Vaughn then had the burden of proof, which meant rounding up receipts and records.

“The identification of the individual claiming the property, taxpayer identification and demonstrating that the address that it's assigned to belongs to the city,” he said. “The form has to be signed and notarized and then we upload it to the state's website as a submission.”

Done and done, right? For Vaughn that wasn’t the case. He first completed that process in 2016 and never heard back. 

“I did a cursory review without checking every single item, but basically every item I checked was still not received by the city from that 2016 claim,” he said.

Leaving the money sitting in limbo wasn’t an option for Vaughn. Though that amount of money wouldn’t move the needle for a city that manages millions of dollars each year, he said it was enough of a balance that it had value. 

“Twenty bullet proof vests, I think would be around $10,000. Maybe a K9 unit or, you know, maybe a new riding lawn mower,” he said.   

Vaughn submitted those same claims again in July and he’s had success. Of the three claims he’s filed two have been returned. This time around the state has been quick in response. 

The difference in Vaughn’s experience this year as opposed to three years ago all started when Walker Stapleton was the state treasurer. 

Stapleton said his main goal in during his tenure was to increase the number of people submitting claims. He started by making the public more aware they might have money waiting for them. Do you remember those commercials of him on the field at the Broncos’ stadium? 

That campaign was so successful it almost backfired. 

“The number of claims calls shot up very quickly and we did not have the corresponding staff or technology to handle the upswing in claims,” Stapleton said

This also illuminated other problems he had to address: an antiquated database, staffing improvements and a change to the way the state communicated with claimants.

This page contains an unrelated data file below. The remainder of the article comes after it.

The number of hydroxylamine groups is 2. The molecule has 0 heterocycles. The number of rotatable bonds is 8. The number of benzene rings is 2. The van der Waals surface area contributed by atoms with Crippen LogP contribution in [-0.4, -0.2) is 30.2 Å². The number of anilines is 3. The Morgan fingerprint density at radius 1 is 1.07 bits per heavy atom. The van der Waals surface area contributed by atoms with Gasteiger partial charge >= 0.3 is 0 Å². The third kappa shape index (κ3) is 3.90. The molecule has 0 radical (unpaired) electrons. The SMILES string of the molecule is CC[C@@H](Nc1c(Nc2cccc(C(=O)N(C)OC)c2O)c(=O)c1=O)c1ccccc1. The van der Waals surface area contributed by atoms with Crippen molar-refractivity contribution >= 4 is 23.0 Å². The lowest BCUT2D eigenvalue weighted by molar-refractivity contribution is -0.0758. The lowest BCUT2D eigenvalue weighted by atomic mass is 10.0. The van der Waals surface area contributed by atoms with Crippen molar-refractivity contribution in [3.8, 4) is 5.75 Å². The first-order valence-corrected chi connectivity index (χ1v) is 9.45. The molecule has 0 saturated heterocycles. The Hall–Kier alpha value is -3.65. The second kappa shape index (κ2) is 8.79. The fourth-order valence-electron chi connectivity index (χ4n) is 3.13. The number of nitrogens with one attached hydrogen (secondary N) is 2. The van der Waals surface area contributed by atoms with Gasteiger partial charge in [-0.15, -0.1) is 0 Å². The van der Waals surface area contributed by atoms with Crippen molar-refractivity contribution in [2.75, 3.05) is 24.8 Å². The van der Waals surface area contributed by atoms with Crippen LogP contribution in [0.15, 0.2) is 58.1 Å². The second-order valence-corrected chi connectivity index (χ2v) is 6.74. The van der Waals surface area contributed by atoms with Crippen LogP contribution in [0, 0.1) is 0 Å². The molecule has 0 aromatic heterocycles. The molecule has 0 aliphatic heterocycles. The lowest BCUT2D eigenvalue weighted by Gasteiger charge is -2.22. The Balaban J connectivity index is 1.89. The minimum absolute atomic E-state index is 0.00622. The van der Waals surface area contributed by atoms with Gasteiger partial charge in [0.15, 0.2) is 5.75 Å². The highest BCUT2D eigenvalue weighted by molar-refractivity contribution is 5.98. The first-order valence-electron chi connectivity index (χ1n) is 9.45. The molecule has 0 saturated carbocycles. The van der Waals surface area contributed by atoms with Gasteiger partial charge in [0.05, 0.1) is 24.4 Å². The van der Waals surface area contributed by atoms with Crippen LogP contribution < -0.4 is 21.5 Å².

“During my time in office, we returned more than $192 million,” he said. “More than 50 percent of all the money that has been returned through the program was returned during my eight years as treasurer.”

Bianca Gardelli, the current director of the unclaimed property fund, has significantly decreased the backlog. When she arrived there were more than 12,000 unresolved claims. Now there are 1,500. She’s also continued to make improvements to the system. 

“Claimants can go online and actually find property and start the claim there,” Gardelli said. “They can also upload their documents there. It's not only scanning, but emailing rather than putting a letter in the mail.”

The unclaimed property division still has significant problems with its claims system. That's the conclusion of a report released by the Office of the State Auditor after reviewing the last five years of claims records. This was the first state audit of the division since it was started in 1987.

Committee Chair Sen. Nancy Todd gave a nod to the work that the new administration has done over the past year but said there are still plenty of improvements to be made. 

“There has been some remedy, but obviously still very concerned about the backlog,” said Todd, a Democrat from Arapahoe County. “And there was also a real genuine concern of, just the process, of how long and how cumbersome it is for people to get their property back.”